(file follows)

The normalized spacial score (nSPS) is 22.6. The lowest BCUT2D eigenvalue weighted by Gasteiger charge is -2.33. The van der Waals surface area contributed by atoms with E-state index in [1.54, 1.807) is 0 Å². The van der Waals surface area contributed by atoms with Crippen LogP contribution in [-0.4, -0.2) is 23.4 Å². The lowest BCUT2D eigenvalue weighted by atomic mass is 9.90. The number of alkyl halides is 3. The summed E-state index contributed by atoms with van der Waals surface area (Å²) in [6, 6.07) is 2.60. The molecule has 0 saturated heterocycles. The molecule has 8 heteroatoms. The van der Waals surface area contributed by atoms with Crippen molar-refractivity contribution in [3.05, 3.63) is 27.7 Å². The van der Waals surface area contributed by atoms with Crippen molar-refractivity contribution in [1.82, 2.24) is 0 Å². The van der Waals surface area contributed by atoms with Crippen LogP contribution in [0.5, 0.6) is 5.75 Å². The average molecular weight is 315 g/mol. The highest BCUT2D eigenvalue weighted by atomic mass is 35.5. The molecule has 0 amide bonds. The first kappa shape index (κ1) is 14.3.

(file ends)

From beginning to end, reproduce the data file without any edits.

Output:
The normalized spacial score (nSPS) is 22.6. The lowest BCUT2D eigenvalue weighted by Gasteiger charge is -2.33. The van der Waals surface area contributed by atoms with E-state index in [1.54, 1.807) is 0 Å². The van der Waals surface area contributed by atoms with Crippen LogP contribution in [-0.4, -0.2) is 23.4 Å². The lowest BCUT2D eigenvalue weighted by atomic mass is 9.90. The number of alkyl halides is 3. The summed E-state index contributed by atoms with van der Waals surface area (Å²) in [6, 6.07) is 2.60. The molecule has 0 saturated heterocycles. The molecule has 8 heteroatoms. The van der Waals surface area contributed by atoms with Crippen molar-refractivity contribution in [3.05, 3.63) is 27.7 Å². The van der Waals surface area contributed by atoms with Crippen molar-refractivity contribution in [1.82, 2.24) is 0 Å². The van der Waals surface area contributed by atoms with Crippen LogP contribution in [0.5, 0.6) is 5.75 Å². The average molecular weight is 315 g/mol. The highest BCUT2D eigenvalue weighted by atomic mass is 35.5. The molecule has 0 amide bonds. The first kappa shape index (κ1) is 14.3.